Over the weekend, I shared some images from my passion for candid street photography called Deep Thinkers and indeed that got me thinking!!
From the second we wake up, our senses are bombarded with information. Television, radio, smartphones and tablets are all part of our sensory overload, and that’s even before we’ve got to work. Emails to answer, meetings to go to with our teams, or clients to meet. The pace of life is so hectic these days that we don’t give ourselves time to think, and therein lies the problem. Modern- day life does not provide us with the time or the space to undertake thinking in solitude.
When I facilitate learning programmes with teams, I often ask the question, “When do you get your best ideas?”, invariably people reply with answers based on when they are alone. In the bath, walking, in the car, sat on a beach, in the park. Very rarely do people say “In a team meeting.” or “Whilst I’m sat at my desk at work.” When we do have time to ourselves to think, more often than not we have that Eureka moment when we exclaim, ‘That’s it! That’s the answer to that thing I have been trying to solve’.
Whilst I am not decrying the benefits of collaborative thinking to solve problems, we seem to have overlooked the benefits of providing space and time for us to think alone, whether this is at home or in the workplace. Our homes and work environments have, over the recent decades become more aligned to an ‘extraverted culture’ where we are expected to collaborate and interact with others, where talk is seen as beneficial and being quiet is frowned upon. I once heard someone in authority ask a colleague a question, when she replied, “I need time to think about it.”, he replied, “but you don’t think.” As well as being downright rude, it showed a total lack of respect and empathy for her need for some thinking time.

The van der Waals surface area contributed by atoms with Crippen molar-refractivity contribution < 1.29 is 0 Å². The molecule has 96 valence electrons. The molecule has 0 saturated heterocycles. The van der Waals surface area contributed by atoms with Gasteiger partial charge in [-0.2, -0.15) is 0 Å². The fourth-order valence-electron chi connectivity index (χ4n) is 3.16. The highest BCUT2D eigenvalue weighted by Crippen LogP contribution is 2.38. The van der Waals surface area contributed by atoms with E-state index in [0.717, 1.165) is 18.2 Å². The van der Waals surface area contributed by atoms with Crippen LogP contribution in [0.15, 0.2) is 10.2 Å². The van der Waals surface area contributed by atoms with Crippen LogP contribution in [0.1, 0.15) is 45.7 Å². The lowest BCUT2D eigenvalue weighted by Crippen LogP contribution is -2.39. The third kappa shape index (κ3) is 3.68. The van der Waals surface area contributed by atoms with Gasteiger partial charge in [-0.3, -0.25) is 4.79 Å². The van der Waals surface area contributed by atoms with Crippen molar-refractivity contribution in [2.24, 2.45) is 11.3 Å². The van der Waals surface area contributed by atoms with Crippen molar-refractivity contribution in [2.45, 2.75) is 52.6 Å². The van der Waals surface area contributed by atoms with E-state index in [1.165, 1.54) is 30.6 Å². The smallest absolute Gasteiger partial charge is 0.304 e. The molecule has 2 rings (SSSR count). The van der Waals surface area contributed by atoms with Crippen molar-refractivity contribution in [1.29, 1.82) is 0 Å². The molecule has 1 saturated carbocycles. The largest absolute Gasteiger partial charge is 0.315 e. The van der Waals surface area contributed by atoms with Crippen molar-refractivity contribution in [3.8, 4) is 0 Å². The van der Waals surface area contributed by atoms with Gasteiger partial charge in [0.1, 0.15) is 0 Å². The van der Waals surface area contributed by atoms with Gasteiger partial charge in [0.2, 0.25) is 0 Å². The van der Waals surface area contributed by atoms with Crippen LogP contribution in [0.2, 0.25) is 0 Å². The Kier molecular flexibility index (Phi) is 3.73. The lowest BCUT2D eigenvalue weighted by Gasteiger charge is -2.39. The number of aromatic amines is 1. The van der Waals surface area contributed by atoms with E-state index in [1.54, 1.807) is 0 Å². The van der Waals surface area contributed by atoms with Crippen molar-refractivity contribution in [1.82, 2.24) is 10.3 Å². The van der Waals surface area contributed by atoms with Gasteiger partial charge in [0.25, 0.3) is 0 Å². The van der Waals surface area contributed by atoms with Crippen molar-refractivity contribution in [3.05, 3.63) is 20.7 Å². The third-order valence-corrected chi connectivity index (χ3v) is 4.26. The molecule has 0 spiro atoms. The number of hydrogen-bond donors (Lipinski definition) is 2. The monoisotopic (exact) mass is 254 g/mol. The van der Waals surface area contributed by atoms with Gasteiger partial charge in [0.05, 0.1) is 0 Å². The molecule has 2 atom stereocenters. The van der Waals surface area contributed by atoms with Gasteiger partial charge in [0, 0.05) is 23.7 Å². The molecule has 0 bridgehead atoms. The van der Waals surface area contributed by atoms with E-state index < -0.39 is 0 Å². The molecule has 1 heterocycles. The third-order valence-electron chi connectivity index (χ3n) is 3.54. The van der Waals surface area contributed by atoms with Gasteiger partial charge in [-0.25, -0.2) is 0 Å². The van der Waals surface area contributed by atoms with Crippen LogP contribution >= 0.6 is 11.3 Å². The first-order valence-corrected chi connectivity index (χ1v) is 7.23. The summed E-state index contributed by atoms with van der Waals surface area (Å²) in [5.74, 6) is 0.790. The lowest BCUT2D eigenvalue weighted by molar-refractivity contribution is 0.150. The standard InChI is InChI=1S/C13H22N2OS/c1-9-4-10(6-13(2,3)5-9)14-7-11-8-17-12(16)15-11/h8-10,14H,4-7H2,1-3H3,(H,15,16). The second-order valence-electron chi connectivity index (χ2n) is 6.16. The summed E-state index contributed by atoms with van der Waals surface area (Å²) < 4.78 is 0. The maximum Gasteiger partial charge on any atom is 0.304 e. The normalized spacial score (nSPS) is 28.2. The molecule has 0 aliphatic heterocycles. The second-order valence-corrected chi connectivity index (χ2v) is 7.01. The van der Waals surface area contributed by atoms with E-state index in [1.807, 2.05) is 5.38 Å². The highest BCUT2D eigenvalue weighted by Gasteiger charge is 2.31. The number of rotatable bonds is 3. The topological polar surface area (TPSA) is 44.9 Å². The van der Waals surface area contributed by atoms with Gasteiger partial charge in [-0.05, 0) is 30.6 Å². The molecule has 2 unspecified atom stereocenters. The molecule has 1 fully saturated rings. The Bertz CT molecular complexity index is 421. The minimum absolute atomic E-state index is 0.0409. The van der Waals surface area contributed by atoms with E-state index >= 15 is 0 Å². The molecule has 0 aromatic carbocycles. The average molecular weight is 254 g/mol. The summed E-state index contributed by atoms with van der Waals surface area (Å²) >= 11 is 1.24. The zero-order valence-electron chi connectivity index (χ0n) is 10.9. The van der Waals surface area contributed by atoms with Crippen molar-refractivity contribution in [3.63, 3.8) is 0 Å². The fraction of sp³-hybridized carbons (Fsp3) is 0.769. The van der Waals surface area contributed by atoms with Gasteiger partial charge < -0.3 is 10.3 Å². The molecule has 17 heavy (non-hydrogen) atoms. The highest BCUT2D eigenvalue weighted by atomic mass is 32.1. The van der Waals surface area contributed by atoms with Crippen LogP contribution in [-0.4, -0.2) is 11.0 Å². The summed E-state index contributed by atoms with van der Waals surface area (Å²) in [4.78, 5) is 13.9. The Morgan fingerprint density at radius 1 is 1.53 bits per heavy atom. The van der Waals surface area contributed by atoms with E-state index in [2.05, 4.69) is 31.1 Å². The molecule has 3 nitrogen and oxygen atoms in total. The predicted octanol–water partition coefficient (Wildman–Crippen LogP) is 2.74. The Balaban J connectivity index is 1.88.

Whilst we all have a preference for either ‘getting our energy from others’ or extraversion as Carl Jung termed it, or indeed ‘getting our energy from within’, or introversion, Jung said that we can do both. More often than not, it is when we are using our introverted attitude that we have the solitude and time for clarity of thinking.
So how often do you have time to think by yourself? How long do you have time-wise to do this? Where do you go to get the solitude required? and What have been the benefits or the ‘Eureka’ moments that you’ve had?
I look forward to hearing from you.
All the best, Nick
P.S. I’m off out to walk my dog to get the solitude I need for some thinking, which is when I get my best ideas come to me.